I had to laugh when I asked him how he accomplished so much in his endeavors to rebuild our town and other projects in Humboldt County, working with politicians and agencies. His response was, “I gave them small chores to do so I could get them out of my hair and I would complete the task.”

Jim and I would play in the fall when days became shorter and it turned colder and it didn’t surprise me that he brought little packaged hand warmers so we could play late. He would show up with a new club, new type of glove or some other golf trinket or device. At least once during our round he would offer me a Ricola cough drop to soothe my throat.

I taught Jim everything that I could for a man in his 70s then. He responded with joy, friendship and an improving golf score. Jim Hooper loved the game of golf. His wife Sophia knew this and was so supportive. John Fraser was delighted with Jim’s success. We played together for several years and enjoyed every moment of our experiences.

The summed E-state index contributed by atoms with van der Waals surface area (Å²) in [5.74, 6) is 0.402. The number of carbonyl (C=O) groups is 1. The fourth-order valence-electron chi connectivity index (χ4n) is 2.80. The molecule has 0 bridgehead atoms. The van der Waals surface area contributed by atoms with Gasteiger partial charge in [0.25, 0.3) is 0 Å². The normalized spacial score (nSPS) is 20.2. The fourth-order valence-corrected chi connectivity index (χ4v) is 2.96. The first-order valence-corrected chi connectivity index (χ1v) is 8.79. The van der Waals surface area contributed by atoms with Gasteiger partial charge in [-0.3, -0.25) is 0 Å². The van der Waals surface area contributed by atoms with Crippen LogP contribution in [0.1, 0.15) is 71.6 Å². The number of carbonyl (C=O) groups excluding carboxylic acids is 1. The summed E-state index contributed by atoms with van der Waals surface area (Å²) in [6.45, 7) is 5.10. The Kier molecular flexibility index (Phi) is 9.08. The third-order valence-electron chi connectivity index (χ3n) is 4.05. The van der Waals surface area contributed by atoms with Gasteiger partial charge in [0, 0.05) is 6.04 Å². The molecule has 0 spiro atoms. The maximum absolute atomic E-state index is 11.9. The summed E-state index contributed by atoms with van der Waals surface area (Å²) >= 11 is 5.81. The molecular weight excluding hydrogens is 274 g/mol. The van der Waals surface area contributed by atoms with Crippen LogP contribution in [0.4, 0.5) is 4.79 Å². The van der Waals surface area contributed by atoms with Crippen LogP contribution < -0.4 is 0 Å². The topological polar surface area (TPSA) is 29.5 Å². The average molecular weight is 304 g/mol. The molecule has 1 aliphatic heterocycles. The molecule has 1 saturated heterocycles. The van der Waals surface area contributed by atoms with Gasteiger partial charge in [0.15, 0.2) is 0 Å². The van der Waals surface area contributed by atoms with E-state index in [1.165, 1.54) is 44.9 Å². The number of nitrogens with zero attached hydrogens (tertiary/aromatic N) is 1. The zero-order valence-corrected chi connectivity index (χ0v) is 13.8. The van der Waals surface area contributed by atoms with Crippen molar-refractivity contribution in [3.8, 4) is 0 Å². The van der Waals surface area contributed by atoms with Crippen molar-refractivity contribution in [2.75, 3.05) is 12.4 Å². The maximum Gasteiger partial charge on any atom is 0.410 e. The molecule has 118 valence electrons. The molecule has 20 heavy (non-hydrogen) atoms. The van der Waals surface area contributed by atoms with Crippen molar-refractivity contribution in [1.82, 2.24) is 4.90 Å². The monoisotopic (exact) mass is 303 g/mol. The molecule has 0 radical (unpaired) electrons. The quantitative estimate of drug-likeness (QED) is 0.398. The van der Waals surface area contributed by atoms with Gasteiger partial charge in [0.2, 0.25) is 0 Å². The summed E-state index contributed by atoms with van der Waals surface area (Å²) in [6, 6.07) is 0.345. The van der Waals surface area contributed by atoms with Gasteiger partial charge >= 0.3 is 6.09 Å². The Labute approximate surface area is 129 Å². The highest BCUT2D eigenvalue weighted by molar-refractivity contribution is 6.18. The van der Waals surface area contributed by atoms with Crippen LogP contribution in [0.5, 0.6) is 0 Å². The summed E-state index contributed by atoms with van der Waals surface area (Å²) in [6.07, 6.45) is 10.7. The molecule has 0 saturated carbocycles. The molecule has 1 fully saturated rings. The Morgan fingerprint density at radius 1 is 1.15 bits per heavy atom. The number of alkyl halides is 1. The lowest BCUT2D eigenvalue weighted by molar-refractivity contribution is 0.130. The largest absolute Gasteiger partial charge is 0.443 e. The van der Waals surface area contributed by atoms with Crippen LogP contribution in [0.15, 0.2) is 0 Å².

Jim was later appointed to the Golden Gate Bridge Authority to replace John Fraser and I was proud to join our Board of Supervisors and to bestow this on this man. I still have a picture of Jim and Sophia standing on top of the north tower of the bridge with staff, just like John Fraser before him.

Several years later, I was broadcasting the Yreka basketball tournament when I received a call from my wife Missy that Jim has passed away after having a heart attack. As the days and weeks passed I pictured Jim and I in that golf cart being two ordinary golfers enjoying the game and each other.

Farewell, Hoop.